On the 4th we came to Dhamoni, ten miles. The only thing remarkable here is the magnificent fortress, which is built upon a small projection of the Vindhya range, looking down on each side into two enormously deep glens, through which the two branches of the Dasan river descend over the tableland into the plains of Bundelkhand. The rays of the sun seldom penetrate to the bottom of these glens, and things are, in consequence, grown there that could not be grown in parts more exposed.
Every inch of the level ground in the bed of the streams below seems to be cultivated with care. This fortress is said to have cost more than a million of money, and to have been only one of fifty-two great works, of which a former Raja of Bundelkhand, Birsingh Deo, laid the foundation in the same happy hour which had been pointed out to him by his astrologers. The works form an acute triangle, with the base towards the tableland, and the two sides hanging perpendicularly over the glens, while the apex points to the course of the streams as they again unite, and pass out through a deep chasm into the plains of Bundelkhand.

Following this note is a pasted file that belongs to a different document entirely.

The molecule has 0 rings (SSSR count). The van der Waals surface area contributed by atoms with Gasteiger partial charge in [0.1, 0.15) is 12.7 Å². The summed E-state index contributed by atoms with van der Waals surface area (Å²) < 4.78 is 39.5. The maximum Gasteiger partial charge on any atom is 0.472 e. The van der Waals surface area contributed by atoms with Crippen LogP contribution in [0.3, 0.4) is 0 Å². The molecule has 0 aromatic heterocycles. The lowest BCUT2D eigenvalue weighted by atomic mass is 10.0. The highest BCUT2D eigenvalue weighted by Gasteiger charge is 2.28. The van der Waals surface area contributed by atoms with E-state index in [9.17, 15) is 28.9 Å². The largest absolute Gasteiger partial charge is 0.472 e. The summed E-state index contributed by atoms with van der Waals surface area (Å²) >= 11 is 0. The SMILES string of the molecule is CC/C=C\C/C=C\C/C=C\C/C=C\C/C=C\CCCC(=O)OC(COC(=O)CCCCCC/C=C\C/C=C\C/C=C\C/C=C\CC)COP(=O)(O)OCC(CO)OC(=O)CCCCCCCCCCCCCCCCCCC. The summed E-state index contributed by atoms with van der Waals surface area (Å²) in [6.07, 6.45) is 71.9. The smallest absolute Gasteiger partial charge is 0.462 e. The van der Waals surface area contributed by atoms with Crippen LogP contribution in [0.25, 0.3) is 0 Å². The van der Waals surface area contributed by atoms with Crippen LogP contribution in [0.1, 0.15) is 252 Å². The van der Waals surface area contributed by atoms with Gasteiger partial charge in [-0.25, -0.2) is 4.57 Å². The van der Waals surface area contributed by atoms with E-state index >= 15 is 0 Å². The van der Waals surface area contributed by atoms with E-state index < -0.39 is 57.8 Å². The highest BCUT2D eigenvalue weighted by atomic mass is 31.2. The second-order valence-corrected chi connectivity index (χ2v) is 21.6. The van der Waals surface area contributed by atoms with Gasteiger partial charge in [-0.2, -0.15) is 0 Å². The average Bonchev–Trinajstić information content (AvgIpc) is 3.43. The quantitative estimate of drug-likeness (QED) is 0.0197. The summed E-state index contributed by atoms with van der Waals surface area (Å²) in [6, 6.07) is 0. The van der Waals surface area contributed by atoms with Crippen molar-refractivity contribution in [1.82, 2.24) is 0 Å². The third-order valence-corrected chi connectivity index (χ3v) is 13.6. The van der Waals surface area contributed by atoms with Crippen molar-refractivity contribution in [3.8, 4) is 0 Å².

The fortress is now entirely deserted, and the town, which the garrison supported, is occupied by only a small police-guard, stationed here to see that robbers do not take up their abode among the ruins. There is no fear of this. All old deserted fortresses in India become filled by a dense stream of carbonic acid gas, which is found so inimical to animal life that those who attempt to occupy them become ill, and, sooner or later, almost all die of the consequences. This gas, being specifically much heavier than common air, descends into the bottom of such unoccupied fortresses, and remains stagnant like water in old reservoirs. The current of pure air continually passes over, without being able to carry off the mass of stagnant air below; and the only way to render such places habitable is to make large openings in the walls on all sides, from the top to the bottom, so that the foul air may be driven out by the current of pure atmospheric air, which will then be continually rushing in. When these fortresses are thickly peopled, the continual motion within tends, I think, to mix up this gas with the air above; while the numerous fires lighted within, by rarefying that below, tend to draw down a regular supply of the atmospheric air from above for the benefit of the inhabitants. When natives enter upon the